The football coach prepares the team by reviewing the schedule, identifying the strengths and weaknesses of the opponents, and helping the team use its strengths to exploit those weaknesses, both on offense and defense. But if the coach focuses only on offense and ignores defense, the team will probably lose.
In technology, we often concentrate on developing a good automated solution for many types of business problems. We identify the end-users’ needs, document system requirements, and develop the system. But if security is ignored, the defense of the system can be easily compromised. It is important to consider information security as part of the life cycle of any business system.
The development life cycle includes steps to identify, develop, implement and maintain security processes and controls to ensure:
- There is no single point of failure.
- That information remains private
- The information is available and accurate for those with a business need.
- The system controls and procedures are usable.
Concepts associated with the development life cycle are Information Privacy, Information Assurance, Usability and Defense in Depth. Considering these concepts during the development life cycle will help protect the information while assuring that the information is available to users.
Do you post a notice on the Internet that you hide your house key under the front doormat? Do you tell your bank credit card number to your mailman? Not if you want to ensure your privacy and protect your assets.
The Family Education Rights Protection Act (FERPA) is an example of a regulatory requirement that is intended to ensure information privacy. FERPA legally and ethically obligates the University to protect the confidentiality of students’ records.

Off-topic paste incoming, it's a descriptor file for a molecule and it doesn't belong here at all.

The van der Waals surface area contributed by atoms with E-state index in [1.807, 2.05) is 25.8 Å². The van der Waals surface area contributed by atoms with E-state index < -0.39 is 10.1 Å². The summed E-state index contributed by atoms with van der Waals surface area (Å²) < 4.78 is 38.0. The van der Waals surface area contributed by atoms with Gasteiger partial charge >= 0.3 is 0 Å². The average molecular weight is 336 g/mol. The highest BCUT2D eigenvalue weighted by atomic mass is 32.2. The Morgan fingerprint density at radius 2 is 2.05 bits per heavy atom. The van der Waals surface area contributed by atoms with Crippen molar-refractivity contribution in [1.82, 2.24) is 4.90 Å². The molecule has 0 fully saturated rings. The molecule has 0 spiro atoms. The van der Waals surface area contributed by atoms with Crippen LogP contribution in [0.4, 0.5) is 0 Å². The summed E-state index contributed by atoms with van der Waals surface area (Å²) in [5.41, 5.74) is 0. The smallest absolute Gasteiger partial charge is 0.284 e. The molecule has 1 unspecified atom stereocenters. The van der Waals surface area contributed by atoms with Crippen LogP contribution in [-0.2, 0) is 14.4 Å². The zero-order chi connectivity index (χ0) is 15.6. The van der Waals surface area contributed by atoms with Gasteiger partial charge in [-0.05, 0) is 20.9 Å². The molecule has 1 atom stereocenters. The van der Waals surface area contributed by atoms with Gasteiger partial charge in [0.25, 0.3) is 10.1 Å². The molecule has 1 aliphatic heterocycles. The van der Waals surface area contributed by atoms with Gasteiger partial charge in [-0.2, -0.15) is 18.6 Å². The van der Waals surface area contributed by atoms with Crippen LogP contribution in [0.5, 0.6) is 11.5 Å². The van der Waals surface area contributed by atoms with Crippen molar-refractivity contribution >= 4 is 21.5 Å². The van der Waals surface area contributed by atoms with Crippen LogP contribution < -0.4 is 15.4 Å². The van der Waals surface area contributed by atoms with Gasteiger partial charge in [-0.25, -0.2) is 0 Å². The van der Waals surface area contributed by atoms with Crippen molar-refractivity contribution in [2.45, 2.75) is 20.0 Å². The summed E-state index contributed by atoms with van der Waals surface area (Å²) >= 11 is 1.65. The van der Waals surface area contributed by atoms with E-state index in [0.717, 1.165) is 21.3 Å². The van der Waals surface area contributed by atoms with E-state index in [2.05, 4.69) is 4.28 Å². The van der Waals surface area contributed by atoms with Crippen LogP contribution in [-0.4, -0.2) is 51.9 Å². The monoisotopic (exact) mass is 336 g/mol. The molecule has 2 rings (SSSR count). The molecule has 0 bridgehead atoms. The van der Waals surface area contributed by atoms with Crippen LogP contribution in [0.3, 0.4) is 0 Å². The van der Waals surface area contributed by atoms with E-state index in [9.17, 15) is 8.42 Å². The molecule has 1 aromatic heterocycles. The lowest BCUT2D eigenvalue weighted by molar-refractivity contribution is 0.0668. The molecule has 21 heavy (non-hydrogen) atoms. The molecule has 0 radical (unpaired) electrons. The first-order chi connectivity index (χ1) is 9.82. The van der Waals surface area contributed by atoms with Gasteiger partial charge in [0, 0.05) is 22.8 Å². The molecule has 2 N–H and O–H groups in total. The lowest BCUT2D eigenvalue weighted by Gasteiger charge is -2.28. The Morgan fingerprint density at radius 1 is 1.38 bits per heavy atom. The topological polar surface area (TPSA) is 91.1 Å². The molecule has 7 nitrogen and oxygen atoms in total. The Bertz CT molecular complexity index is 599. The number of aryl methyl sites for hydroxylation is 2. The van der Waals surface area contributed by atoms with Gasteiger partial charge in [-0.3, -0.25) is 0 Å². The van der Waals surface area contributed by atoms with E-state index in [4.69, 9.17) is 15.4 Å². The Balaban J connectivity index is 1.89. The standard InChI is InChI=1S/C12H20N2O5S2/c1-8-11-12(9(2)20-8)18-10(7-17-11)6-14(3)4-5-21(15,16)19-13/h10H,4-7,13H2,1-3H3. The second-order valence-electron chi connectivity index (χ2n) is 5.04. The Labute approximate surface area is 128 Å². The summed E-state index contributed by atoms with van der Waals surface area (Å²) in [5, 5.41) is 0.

Managers of information should respect the privacy of co-workers, business partners and System Users by withholding their information from those who could misuse it. They maintain the privacy of this information by implementing controls and processes that will protect it in the course of the business transaction:
- Encryption can protect the information at rest or as it flows over the network.
- Access controls will limit who can view or modify the information.
- Deleting unneeded information from the application will reduce the amount of information that could be lost.
These controls and processes are identified during the system’s development life cycle.
Bank processes ensure the accuracy of your accounts. You have the ability to verify that the bank has correctly recorded your transactions. The combination of the bank’s actions and your actions ensures that you have the correct amount of funds available.
Information Assurance is about the accuracy of information and the availability of the information to those who have a need to view or change it. Network controls, access controls and auditing controls help ensure the integrity and availability of the information needed for our business systems.
Some other processes to provide Information Assurance are: